The state Charter Authorizing Panel met twice this week (yesterday and today) to hear seven separate requests for new public charter schools in Arkansas. The panel approved four of those applications, denied one and tabled the final two until a later date. Those decisions can be changed by the State Board of Education, which next meets on Nov. 13 and 14.
On Wednesday morning, the panel gave the green light to three charter organizations that already operate within the state and are now looking to expand into new towns. KIPP Delta, which now runs charter schools in Helena and Blytheville, is attempting to open a school in Forrest City; Haas Hall Academy, which runs a school in Fayetteville, wants to also set up shop in Bentonville; and, Lighthouse Academies is seeking to expand into North Little Rock from its existing campuses in Pine Bluff and Jacksonville.
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On Thursday, the panel approved an application by Ozark Education, Inc. — an organization currently operating a preschool in Northwest Arkansas — for a proposed K-8 school to be called Ozark Montessori Academy, in Springdale.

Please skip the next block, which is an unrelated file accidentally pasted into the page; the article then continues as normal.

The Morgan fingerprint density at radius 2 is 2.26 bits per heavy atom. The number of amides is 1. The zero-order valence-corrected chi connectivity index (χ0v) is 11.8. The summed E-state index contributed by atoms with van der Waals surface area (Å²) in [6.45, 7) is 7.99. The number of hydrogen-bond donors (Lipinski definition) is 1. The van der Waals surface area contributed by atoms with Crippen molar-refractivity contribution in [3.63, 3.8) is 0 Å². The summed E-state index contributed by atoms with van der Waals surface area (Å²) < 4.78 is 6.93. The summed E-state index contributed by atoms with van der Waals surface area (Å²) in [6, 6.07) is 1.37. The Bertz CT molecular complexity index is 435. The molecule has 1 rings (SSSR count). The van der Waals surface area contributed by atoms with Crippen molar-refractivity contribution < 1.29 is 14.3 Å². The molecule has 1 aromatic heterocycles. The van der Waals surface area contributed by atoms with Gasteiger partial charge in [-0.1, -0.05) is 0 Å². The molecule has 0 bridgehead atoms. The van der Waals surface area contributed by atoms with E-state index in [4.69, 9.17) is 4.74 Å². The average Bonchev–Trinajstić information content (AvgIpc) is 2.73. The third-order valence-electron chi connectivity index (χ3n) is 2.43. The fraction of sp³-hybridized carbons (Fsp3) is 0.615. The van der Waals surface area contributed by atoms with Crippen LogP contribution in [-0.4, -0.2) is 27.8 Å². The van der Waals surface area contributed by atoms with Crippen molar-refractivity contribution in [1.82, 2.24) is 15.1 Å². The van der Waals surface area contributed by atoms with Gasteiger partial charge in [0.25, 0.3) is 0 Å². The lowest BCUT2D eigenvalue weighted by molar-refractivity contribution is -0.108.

The panel also denied an application to open an online-only charter school called Arkansas Connections Academy, which would be an arm of Connections Academy, a “virtual school” that operates in other states.
The panel voted on Thursday to defer action on two other charter hopefuls: Redfield Tri-County Charter School (in Redfield) and Rockbridge Montessori School in Little Rock.
Although the Charter Authorizing Panel — which is composed of staff from the Arkansas Department of Education — makes decisions on approving or denying charter schools, the same 2013 statute which created the panel gives the State Board appellate authority.
“At the next meeting, on majority vote, we can vote to review the charter determination,” said State Board chairman Sam Ledbetter. “That can be on our own initiative, or on the initiative of any interested party, which could be the local school district or the applicant for a charter if they’re not pleased with the [Charter Authorizing Panel’s] decision.” Whether or not the State Board takes “appellate” action on its own is up to its members. “We don’t pre-screen these things as a board — but any member can make a motion.”
Judging from reporting by the D-G’s Jeannie Roberts (paywall) on Wednesday’s meeting, the North Little Rock School District, at least, might put up a fight against the prospect of a charter moving onto its turf. NLRSD is already facing budget worries stemming from an approaching loss of desegregation funds, which unfortunately coincides with the ongoing implementation of a massive (and expensive) capital improvement project. Although the NLRSD is doing fairly well academically, every student that it loses to a new competitor would deal a further blow to its budget.
The Arkansas Public School Resource Center has more information on all seven of the proposed charters.
Funding for education reporting provided in part by the Arkansas Public Policy Panel.